But this was not the end of the trouble for Ravindran. He received the marching order to Lucknow, two days after the incident. The order came within seven months of his posting in Delhi. The Army Headquarters, however, downplayed the order by calling it a routine issue.
Sources said the spat and the transfer orders are interlinked. No officer is moved out or transferred before completing one year at a posting, they said.
The tiff between two officers was simmering for the past two-three months over several issues, especially on financial matters. Ravindran, whose integrity is beyond doubt in Army circles, refused to buckle under pressure from the top officers, according to an officer of the Delhi Area.

Notably, Ravindran was awarded Commendation Cards for his service on the Republic Day this year.

*** Cheap Technology Will Challenge U.S. Tactical Dominance

By T.X. Hammes
March 29, 2016 

Dr. T.X. Hammes is a Distinguished Research Fellow in the Center for Strategic Research, Institute for National Strategic Studies, at the National Defense University.

The convergence of dramatic improvements in the fields of robotics, artificial intelligence, materials, additive manufacturing, and nanoenergetics is dramatically changing the character of conflict in all domains. This convergence is creating a massive increase in capabilities available to increasingly smaller political entities—extending even to the individual. This new diffusion of power has major implications for the conduct of warfare, not the least of which are the major hazards or opportunities that it presents to medium and even small powers. The outcome will depend on the paths they choose.

Chairman and CEO of AeroVironment briefs Chief of Naval Operations Admiral Jonathan Greenert on capabilities and potential applications of Global Observer, a long-range, long-duration UAV, Simi Valley, California, November 2014 (U.S. Navy/Peter D. Lawlor)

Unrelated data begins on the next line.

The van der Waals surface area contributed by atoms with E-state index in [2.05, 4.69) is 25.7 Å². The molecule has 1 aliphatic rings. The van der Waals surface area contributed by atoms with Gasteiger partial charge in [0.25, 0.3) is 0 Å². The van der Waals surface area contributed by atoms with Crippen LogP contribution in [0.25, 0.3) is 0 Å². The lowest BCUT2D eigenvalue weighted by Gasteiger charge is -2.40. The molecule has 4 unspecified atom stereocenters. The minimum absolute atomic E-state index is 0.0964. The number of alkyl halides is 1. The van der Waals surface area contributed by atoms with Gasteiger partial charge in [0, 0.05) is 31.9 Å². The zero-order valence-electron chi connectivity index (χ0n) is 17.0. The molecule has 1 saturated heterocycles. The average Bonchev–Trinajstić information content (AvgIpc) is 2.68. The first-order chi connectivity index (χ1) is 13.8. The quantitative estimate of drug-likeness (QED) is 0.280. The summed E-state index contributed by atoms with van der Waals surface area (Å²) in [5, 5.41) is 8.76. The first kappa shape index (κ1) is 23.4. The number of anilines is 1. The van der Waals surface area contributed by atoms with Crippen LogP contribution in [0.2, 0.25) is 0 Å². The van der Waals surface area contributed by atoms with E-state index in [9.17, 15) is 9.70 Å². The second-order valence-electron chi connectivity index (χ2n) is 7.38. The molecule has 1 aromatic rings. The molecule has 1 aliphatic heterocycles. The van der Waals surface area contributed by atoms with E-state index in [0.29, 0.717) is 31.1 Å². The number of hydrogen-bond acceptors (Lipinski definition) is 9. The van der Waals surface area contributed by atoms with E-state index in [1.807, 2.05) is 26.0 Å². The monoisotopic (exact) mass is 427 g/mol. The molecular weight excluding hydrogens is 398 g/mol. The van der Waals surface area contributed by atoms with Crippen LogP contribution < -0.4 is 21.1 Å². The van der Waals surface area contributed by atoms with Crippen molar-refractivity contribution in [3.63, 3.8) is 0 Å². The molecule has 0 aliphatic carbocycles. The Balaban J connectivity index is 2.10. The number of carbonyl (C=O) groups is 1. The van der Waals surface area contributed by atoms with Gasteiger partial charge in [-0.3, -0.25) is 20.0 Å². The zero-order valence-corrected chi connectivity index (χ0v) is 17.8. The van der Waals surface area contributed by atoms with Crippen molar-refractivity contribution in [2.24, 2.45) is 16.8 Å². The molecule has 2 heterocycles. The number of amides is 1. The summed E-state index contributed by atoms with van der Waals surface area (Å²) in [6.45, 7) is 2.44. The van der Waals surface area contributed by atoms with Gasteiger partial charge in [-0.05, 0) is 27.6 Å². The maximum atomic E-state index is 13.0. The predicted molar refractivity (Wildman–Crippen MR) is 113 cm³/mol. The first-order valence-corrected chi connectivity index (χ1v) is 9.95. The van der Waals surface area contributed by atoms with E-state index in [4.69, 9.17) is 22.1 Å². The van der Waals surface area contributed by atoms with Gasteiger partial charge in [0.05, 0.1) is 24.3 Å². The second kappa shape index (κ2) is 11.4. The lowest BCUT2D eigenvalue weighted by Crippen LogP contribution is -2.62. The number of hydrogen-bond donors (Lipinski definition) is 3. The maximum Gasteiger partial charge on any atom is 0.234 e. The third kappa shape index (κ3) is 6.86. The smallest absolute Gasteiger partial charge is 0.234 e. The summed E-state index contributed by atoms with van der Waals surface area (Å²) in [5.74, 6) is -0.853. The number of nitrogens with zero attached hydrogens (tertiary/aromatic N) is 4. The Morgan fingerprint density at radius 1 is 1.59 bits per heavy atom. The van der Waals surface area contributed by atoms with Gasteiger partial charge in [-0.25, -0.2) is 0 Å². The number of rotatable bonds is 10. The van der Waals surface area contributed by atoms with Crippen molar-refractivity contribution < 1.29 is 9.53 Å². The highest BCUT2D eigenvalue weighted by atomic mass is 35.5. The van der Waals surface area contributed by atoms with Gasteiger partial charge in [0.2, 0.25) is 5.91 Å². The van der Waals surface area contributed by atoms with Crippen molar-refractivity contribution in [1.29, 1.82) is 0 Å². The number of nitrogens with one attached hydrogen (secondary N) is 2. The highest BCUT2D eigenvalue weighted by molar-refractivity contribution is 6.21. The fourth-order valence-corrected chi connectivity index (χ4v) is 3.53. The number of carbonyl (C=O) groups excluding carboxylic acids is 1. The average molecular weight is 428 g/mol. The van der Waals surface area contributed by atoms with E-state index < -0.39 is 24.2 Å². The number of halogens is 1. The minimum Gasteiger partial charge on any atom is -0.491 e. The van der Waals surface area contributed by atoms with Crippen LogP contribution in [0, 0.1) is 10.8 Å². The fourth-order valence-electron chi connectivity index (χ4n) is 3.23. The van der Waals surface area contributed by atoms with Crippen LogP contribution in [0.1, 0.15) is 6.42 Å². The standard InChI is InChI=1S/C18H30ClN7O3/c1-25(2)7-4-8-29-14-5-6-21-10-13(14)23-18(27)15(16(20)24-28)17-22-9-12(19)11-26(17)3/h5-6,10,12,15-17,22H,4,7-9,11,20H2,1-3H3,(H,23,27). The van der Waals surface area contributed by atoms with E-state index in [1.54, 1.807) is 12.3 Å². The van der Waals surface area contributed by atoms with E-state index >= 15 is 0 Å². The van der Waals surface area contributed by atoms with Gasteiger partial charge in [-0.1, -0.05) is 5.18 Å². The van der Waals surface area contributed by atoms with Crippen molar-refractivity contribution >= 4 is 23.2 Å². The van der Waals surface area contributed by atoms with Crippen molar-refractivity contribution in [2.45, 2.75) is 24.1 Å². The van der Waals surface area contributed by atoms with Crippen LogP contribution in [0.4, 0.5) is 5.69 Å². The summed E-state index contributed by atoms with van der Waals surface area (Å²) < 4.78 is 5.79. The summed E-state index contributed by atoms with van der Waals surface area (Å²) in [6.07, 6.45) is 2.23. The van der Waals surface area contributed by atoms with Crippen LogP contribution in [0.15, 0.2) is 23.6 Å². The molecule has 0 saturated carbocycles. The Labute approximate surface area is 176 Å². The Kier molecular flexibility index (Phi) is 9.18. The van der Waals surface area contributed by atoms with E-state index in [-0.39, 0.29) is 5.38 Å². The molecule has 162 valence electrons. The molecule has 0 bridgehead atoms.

Historical Case

** German Journalists Provide New Details About Working With the Snowden Documents

Peter Koop
May 20, 2016

German journalists about working with the Snowden documents

Last Monday, the website The Intercept started publishing larger batches of documents from the Snowden trove, so they can now also be examined by the public. It’s a new phase after previously documents were generally disclosed as part of journalistic reports, but the number of such publications steadily declined over the last two years.

For how it was to work with the Snowden documents can be learned from an interesting interview with two journalists from the German Magazine Der Spiegel. They not only published a whole range of articles based upon the Top Secret NSA documents, but also a book which is much more informative than that of Glenn Greenwald.

The interview with Marcel Rosenbach and Holger Stark from Der Spiegel, as well as with Svea Eckert from the German broadcaster NDR, was part of the Network Research (Netzwerk Recherche) annual conference, which was held on July 3 and 4, 2015:

Interview with Marcel Rosenbach, Holger Stark
and Svea Eckert, July 2015 (in German) 

Because the interview is fully in German, here’s an extensive summary in English, which also looks more closely at a few specific revelations:

The Snowden documents

** The Never-ending War in Afghanistan and Pakistan’s Role In It

Afghanistan: Blame Pakistan
strategypage.com, May 21, 2016

Afghanistan is holding the Pakistani military responsible for the continued Taliban violence in Afghanistan. Pakistan refuses to shut down the Afghan Taliban in southwest Pakistan and says it will not pressure the Afghan Taliban to negotiate a peace deal unless Afghanistan shows it is decisively defeating the Taliban militarily. The Pakistani attitude has not just made the Afghans angry, but the United States and India as well. In response the Americans have cut their military aid to Pakistan, which includes halting sales of F-16s. This tension has been getting worse for over a decade, Afghanistan is becoming increasingly aggressive in demanding that Pakistan end the sanctuary it has provided the Afghan Taliban since 2002. Afghanistan points out that recent security agreements between the two countries obliges Pakistan to shut down all Islamic terrorist sanctuaries and Pakistan says it has done so even while the Afghan Taliban continue of operate openly in southwest Pakistan and in northwest Pakistan Islamic terrorist camps continue to train Pakistanis (and a few Indians) to become effective terrorists and cross the border into India to kill and terrorize. The Pakistanis lie just as unconvincingly to India about this.